The study of human behavior has taught us that we make decisions based on memories. As Daniel Kahneman points out in his TED talk, "The riddle of experience vs. memory," we often make a decision based on a positive memory we have of a past experience. If I...
The study of human behavior has taught us that we make decisions based on memories. As Daniel Kahneman points out in his TED talk, "The riddle of experience vs. memory," we often make a decision based on a positive memory we have of a past experience. If I asked you if you'd pick the same pleasurable vacation you have positive memories of, but you'd have all your photos deleted and be given a memory-erasing drug upon your return, would you choose the same vacation?
So how do we make decisions based on something of which we have no memory? We look for similarities, and oftentimes, we look for other peoples' shared memories to base our decisions on. Just think how powerful Amazon's ratings system is for consumers. You are making a decision based on the shared opinions of strangers, based on what are now memories of using an item. We put a lot of trust in these shared experiences and memories—even if they are from strangers. We don't care what the company is trying to say to us, because they are trying to create an action, a result, a sale. Someone sharing a memory has no vested interest in the outcome, except the enjoyment of sharing. How powerful the individual has become compared to the reach and influence of an international company!
One of our biggest challenges when working with clients is not just teaching them about the importance of content, but also teaching them how to create good content once we are gone. So I want to offer some advice on ways we can put our ideas into practice. Here's one way.
When thinking about any kind of content—be it a home page feature, a profile, a blog post, or a section of a Website explaining a new "thing"—try to create that content as if it were a memory. How in the heck do we do that? Let's break it down.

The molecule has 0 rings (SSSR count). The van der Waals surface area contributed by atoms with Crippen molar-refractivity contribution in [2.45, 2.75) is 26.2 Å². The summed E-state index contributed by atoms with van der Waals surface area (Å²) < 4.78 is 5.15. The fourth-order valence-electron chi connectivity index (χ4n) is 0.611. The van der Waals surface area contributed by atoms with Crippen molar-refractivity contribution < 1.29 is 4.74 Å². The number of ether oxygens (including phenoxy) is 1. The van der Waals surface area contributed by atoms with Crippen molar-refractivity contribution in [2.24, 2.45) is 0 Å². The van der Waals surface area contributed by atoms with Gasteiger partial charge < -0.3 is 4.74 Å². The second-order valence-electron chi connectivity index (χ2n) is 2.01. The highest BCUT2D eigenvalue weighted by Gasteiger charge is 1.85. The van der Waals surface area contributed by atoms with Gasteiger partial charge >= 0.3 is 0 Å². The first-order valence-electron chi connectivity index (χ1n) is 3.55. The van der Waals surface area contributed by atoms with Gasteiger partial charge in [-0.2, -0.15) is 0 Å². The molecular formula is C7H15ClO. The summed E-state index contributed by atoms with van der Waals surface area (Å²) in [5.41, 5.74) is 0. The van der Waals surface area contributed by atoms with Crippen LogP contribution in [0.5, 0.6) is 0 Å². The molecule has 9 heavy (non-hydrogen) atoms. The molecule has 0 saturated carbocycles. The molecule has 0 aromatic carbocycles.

Oftentimes when we recall content we would consider memory-oriented, it's in journals, quick emails to update friends and family, and, often, pictures or videos. Sometimes a song elicits a strong memory. And if we ever get the technology that can create smells—well, then we will have a guaranteed memory generator! Did you know that people who lose their sense of smell are most depressed because they can no longer elicit fond memories that only came from scent? However, I digress; we aren't capable of adding smell to the Web—yet.
So the power of the image, and the perspective of that image or series of images, is critical. Sure, we all have pictures of the perfect sunset from our vacations, but the really great memories often come from the pictures that tell a story, the email recounting a crazy adventure, the video that catches a group of friends enjoying themselves candidly. Or a single shot of a person leaping into the air off the edge of a boat. The picture doesn't need to tell an entire story, but it should feel like you were there, like a story was being made—a story that would become a treasured memory. These are the real memory generators, and the most enjoyable types of content to consume.
So the next time you sit down to write a blog post, can you make that post feel like a memory? Can you change your perspective around? Can you make sure you're talking about something as if it's a fond memory of a vacation or an experience? Using memory as a way to get you to be more authentic, genuine, and candid is a great tool for content generators. Give it a try! And especially keep it in mind the next time you're shooting photos or video, or selecting them. Were you drawn to this blog post because of the picture? If so, good—it's one of my favorite memories of spending a day in Rehoboth Bay with friends.